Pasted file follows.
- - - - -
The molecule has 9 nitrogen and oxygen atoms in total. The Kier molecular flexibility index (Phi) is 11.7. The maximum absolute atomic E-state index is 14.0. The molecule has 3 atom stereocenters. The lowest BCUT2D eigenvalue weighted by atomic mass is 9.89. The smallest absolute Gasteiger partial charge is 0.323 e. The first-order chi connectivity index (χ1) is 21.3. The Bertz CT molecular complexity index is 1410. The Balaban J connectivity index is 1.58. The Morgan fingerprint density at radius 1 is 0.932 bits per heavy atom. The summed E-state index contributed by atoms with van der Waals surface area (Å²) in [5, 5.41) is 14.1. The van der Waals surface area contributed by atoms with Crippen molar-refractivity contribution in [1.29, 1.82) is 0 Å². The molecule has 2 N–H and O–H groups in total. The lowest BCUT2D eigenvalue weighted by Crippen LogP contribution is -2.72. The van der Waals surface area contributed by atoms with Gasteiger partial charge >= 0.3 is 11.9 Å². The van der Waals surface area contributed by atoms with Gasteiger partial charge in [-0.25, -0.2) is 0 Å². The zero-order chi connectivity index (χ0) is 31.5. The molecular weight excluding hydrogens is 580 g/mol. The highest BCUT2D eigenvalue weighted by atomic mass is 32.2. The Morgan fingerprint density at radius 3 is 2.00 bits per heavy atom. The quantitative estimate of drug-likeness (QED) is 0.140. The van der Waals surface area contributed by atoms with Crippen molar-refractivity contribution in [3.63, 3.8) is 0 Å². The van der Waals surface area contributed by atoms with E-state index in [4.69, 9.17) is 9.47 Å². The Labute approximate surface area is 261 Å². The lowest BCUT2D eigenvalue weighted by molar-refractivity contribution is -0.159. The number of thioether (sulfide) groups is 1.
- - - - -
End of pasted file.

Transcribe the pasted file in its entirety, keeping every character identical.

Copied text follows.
The molecule has 9 nitrogen and oxygen atoms in total. The Kier molecular flexibility index (Phi) is 11.7. The maximum absolute atomic E-state index is 14.0. The molecule has 3 atom stereocenters. The lowest BCUT2D eigenvalue weighted by atomic mass is 9.89. The smallest absolute Gasteiger partial charge is 0.323 e. The first-order chi connectivity index (χ1) is 21.3. The Bertz CT molecular complexity index is 1410. The Balaban J connectivity index is 1.58. The Morgan fingerprint density at radius 1 is 0.932 bits per heavy atom. The summed E-state index contributed by atoms with van der Waals surface area (Å²) in [5, 5.41) is 14.1. The van der Waals surface area contributed by atoms with Crippen molar-refractivity contribution in [1.29, 1.82) is 0 Å². The molecule has 2 N–H and O–H groups in total. The lowest BCUT2D eigenvalue weighted by Crippen LogP contribution is -2.72. The van der Waals surface area contributed by atoms with Gasteiger partial charge >= 0.3 is 11.9 Å². The van der Waals surface area contributed by atoms with Gasteiger partial charge in [-0.25, -0.2) is 0 Å². The zero-order chi connectivity index (χ0) is 31.5. The molecular weight excluding hydrogens is 580 g/mol. The highest BCUT2D eigenvalue weighted by atomic mass is 32.2. The Morgan fingerprint density at radius 3 is 2.00 bits per heavy atom. The quantitative estimate of drug-likeness (QED) is 0.140. The van der Waals surface area contributed by atoms with Crippen molar-refractivity contribution in [3.63, 3.8) is 0 Å². The van der Waals surface area contributed by atoms with E-state index in [4.69, 9.17) is 9.47 Å². The Labute approximate surface area is 261 Å². The lowest BCUT2D eigenvalue weighted by molar-refractivity contribution is -0.159. The number of thioether (sulfide) groups is 1.